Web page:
Author Archives: mleemann10

Living a Life Full of Travel – Final Story revised

Traveling the world is not everyone’s ultimate passion, but for one Piedmont College student it’s all she has ever known.  From adventures near her hometown to long international journeys, she has seen many indescribable sites that will stay with her for a lifetime.

“I have been travelling longer than I have been able to walk,” says Caitlin Parker, a history major at Piedmont College.  “At three weeks old I took my first trip to camping on the beach with my family, and at six weeks we traveled to South Carolina.”

On Wednesday, April 17, Piedmont College hosted its first annual Piedmont Research Innovation and Discovery Exhibition in the Swanson Center.  This event was held to give students the opportunity to present any research they have done over the year, share unique experiences they have been involved in or present their capstone presentations.  It was a huge success with over 130 students presenting throughout the course of five hours.

“Throughout the day, students discussed their research, described how study-away programs broadened their horizon, and performed works that inspire them,” says John Roberts.  

These study-away programs mentioned by Roberts are called Maymesters at Piedmont and this is where Caitlin Parker is able to continue her passion of travel, while still obtaining credits for classes.  She was one of the many presenters at the P.R.I.D.E event last week talking about Maymesters, gaining the attention of many listeners with her topic “Travelling enhances education.”

“Travelling is just in my family’s blood,” says Parker.  “Any chance we get on holidays or time off to spend together we just go somewhere new and exciting.”

Aruba, Mexico, the Caribbean Islands and Arizona are just a few places where Parker has gained new knowledge and experience for her works in history at school.  It wasn’t until she came to Piedmont, however, that she was able to travel across the world to England and Peru.  Piedmont’s Maymesters are a great opportunity for her to continue to explore areas of the world and learn more about the history of this earth she has never seen before.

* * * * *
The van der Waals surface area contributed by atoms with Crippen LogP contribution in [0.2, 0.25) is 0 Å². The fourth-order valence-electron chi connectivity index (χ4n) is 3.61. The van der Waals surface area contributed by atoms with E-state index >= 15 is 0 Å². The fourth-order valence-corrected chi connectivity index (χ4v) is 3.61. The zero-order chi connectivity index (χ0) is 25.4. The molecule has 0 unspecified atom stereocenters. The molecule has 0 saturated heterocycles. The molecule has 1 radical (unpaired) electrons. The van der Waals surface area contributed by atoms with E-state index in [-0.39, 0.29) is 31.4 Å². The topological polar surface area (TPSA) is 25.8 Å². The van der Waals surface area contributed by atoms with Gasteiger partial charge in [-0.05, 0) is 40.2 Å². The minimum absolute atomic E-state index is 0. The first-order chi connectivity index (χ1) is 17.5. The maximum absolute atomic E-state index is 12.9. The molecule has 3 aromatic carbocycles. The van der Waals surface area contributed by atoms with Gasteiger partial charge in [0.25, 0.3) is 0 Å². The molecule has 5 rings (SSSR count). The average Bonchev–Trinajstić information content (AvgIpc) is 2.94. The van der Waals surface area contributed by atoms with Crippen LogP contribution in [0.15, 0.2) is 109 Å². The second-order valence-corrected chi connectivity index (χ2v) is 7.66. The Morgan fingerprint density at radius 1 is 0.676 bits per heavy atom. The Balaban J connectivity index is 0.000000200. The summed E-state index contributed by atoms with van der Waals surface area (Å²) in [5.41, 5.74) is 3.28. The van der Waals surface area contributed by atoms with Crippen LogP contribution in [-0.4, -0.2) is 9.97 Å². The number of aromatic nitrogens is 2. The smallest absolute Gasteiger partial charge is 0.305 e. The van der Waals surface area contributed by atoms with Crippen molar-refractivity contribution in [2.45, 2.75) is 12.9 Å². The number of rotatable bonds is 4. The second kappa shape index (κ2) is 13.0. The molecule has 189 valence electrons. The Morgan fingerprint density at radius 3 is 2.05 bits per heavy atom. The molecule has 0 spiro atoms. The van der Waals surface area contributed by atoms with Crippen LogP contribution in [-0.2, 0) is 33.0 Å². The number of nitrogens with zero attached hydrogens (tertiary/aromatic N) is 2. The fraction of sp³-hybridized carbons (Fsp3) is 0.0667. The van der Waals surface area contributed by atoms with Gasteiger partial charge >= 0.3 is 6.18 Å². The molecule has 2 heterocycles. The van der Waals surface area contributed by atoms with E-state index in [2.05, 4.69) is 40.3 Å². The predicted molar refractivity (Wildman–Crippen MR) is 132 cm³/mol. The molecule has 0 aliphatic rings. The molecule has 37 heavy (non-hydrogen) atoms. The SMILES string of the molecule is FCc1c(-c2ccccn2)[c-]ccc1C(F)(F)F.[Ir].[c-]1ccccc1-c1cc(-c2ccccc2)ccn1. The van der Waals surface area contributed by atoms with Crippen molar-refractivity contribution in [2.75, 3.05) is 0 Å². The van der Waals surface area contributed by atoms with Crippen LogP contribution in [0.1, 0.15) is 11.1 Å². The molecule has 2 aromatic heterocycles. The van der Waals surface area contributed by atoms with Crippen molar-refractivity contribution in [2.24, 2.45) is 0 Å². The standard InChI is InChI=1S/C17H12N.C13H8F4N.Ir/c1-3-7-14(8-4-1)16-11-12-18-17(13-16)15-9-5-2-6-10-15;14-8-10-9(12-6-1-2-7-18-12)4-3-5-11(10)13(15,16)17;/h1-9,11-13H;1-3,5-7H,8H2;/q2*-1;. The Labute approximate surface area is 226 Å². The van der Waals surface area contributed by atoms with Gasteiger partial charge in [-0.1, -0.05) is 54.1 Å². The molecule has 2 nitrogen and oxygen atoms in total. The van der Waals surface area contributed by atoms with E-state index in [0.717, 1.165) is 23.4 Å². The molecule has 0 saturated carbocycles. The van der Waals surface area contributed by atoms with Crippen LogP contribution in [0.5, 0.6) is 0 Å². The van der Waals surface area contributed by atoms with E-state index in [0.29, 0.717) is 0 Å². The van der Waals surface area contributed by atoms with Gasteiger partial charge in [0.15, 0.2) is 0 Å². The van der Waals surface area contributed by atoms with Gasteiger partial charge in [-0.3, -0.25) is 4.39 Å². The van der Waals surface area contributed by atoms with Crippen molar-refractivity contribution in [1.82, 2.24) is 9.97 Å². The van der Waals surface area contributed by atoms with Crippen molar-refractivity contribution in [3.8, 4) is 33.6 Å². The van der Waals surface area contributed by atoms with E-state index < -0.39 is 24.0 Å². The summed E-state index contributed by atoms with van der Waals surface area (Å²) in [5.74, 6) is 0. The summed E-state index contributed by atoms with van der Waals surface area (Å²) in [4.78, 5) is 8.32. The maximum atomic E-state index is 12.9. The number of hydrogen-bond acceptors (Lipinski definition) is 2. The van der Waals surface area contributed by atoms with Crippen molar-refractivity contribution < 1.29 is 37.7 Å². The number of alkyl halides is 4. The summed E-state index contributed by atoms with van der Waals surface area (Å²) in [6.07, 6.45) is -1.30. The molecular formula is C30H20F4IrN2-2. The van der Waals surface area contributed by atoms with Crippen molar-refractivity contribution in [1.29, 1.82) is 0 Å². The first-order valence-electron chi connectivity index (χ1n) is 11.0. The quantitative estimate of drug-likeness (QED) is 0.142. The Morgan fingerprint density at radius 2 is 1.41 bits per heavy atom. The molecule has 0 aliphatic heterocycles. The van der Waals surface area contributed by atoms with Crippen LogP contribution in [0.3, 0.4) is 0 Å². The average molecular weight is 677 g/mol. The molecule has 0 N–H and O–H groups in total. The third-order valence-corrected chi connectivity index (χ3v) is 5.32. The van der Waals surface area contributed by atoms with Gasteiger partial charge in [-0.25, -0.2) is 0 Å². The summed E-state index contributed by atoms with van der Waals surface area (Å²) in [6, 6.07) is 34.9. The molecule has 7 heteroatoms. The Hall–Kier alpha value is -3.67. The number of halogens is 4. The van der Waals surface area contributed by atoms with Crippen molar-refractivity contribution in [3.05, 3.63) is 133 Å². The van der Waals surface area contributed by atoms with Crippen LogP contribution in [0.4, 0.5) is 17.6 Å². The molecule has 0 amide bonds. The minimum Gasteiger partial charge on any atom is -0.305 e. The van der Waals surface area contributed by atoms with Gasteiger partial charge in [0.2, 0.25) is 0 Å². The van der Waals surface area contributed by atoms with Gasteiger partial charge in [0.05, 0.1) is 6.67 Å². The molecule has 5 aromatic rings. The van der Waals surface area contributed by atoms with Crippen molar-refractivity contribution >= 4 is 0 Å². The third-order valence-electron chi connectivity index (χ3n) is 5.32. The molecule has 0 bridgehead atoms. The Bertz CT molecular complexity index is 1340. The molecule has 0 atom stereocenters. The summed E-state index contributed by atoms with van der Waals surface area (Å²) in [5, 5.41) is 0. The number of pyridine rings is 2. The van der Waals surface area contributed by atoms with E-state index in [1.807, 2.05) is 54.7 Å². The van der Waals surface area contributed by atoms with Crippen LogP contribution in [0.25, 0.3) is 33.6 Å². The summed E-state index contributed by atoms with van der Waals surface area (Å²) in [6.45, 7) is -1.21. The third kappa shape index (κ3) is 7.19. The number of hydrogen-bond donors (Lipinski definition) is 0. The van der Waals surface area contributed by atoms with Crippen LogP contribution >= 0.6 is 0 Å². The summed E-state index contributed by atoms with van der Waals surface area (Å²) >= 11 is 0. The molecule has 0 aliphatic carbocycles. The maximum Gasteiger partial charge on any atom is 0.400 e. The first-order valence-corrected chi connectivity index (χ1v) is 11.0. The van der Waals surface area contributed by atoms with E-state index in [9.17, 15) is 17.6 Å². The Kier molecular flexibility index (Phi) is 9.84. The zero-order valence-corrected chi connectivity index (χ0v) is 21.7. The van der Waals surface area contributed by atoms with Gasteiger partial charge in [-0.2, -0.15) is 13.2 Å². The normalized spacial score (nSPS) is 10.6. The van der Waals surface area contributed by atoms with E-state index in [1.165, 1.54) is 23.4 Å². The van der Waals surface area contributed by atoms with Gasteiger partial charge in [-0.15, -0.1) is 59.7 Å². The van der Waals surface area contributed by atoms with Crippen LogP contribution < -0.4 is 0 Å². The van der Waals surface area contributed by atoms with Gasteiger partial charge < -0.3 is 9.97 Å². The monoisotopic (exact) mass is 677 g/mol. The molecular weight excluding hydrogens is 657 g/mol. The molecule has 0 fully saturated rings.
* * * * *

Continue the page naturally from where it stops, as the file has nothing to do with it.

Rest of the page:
“When I was at Buckingham Palace in England, It was completely life changing just to be able to stand in front of something so beautiful,” says Parker.  “Being a history major it really helps to see these amazing structures in person to appreciate them and learn more about them.  Architecture that has been standing since the Roman Empire has a lot of rich history to it.”

Last year, Parker took yet another chance to see a different area of the world by flying to Peru with the Piedmont College Maymester crew.  Having gained new experience in England the year before, she was ready to take on this adventure with a different group of students and learn more about the culture’s in Latin America. 

“My favorite place in Peru was definitely Machu Pichu.  Sitting on top of one of the seven wonders of the world at 15,000 feet elevation was incredible and something I’ll never forget,” Parker says.

In Peru, there are many different styles of living and a vast variety of how the locals make a living.  From farmers to expert basket weavers, Peru has a culture very different than that of America’s and Caitlin experienced it first-hand.

“We saw three women taking the time to hand weave blankets, mittens and scarves out of materials from Alpacas or other mammals,” Parker says.  “They talked to us about their traditions and how it relates to their customs in Peru.” 

Without Piedmont’s Maymester program, she would never have been able to gain experience for international travel. Parker has become a better world traveler in the past two years and now she can share her stories with the people who taught her the importance of exploring: her family back home.  From a young age her mother engrained the importance of experiencing the adventure and encouraged Caitlin to get out in the world.

Parker is a prime example of how people can start to understand and appreciate the differences we all have in culture and ways of life.  Once students step out of their comfort zones, they will begin to broaden their horizons and shape the way they live their life.